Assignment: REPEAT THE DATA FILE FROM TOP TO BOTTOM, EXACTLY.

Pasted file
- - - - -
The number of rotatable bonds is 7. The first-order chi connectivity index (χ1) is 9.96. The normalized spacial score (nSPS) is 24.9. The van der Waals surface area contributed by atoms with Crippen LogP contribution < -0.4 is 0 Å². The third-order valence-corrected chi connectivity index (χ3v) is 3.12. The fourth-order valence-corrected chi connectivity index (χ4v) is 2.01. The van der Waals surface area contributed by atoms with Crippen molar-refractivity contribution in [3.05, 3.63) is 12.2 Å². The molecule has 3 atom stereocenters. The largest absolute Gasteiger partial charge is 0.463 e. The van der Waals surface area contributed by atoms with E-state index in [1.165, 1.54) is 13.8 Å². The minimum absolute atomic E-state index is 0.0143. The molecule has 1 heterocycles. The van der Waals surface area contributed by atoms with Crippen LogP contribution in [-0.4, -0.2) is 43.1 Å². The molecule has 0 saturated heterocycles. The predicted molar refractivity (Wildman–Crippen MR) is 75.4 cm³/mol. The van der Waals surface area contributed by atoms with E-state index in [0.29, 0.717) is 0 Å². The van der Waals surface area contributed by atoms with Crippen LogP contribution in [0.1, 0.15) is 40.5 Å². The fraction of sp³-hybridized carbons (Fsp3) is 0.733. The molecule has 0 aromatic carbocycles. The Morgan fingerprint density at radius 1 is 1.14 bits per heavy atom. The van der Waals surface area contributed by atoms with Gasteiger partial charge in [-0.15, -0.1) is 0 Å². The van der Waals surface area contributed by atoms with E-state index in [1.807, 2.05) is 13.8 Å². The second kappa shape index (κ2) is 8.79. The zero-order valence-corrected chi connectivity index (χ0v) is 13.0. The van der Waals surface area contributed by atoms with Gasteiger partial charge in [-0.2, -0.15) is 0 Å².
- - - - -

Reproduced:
The number of rotatable bonds is 7. The first-order chi connectivity index (χ1) is 9.96. The normalized spacial score (nSPS) is 24.9. The van der Waals surface area contributed by atoms with Crippen LogP contribution < -0.4 is 0 Å². The third-order valence-corrected chi connectivity index (χ3v) is 3.12. The fourth-order valence-corrected chi connectivity index (χ4v) is 2.01. The van der Waals surface area contributed by atoms with Crippen molar-refractivity contribution in [3.05, 3.63) is 12.2 Å². The molecule has 3 atom stereocenters. The largest absolute Gasteiger partial charge is 0.463 e. The van der Waals surface area contributed by atoms with E-state index in [1.165, 1.54) is 13.8 Å². The minimum absolute atomic E-state index is 0.0143. The molecule has 1 heterocycles. The van der Waals surface area contributed by atoms with Crippen LogP contribution in [-0.4, -0.2) is 43.1 Å². The molecule has 0 saturated heterocycles. The predicted molar refractivity (Wildman–Crippen MR) is 75.4 cm³/mol. The van der Waals surface area contributed by atoms with E-state index in [0.29, 0.717) is 0 Å². The van der Waals surface area contributed by atoms with Crippen LogP contribution in [0.1, 0.15) is 40.5 Å². The fraction of sp³-hybridized carbons (Fsp3) is 0.733. The molecule has 0 aromatic carbocycles. The Morgan fingerprint density at radius 1 is 1.14 bits per heavy atom. The van der Waals surface area contributed by atoms with Gasteiger partial charge in [-0.15, -0.1) is 0 Å². The van der Waals surface area contributed by atoms with E-state index in [1.807, 2.05) is 13.8 Å². The second kappa shape index (κ2) is 8.79. The zero-order valence-corrected chi connectivity index (χ0v) is 13.0. The van der Waals surface area contributed by atoms with Gasteiger partial charge in [-0.2, -0.15) is 0 Å².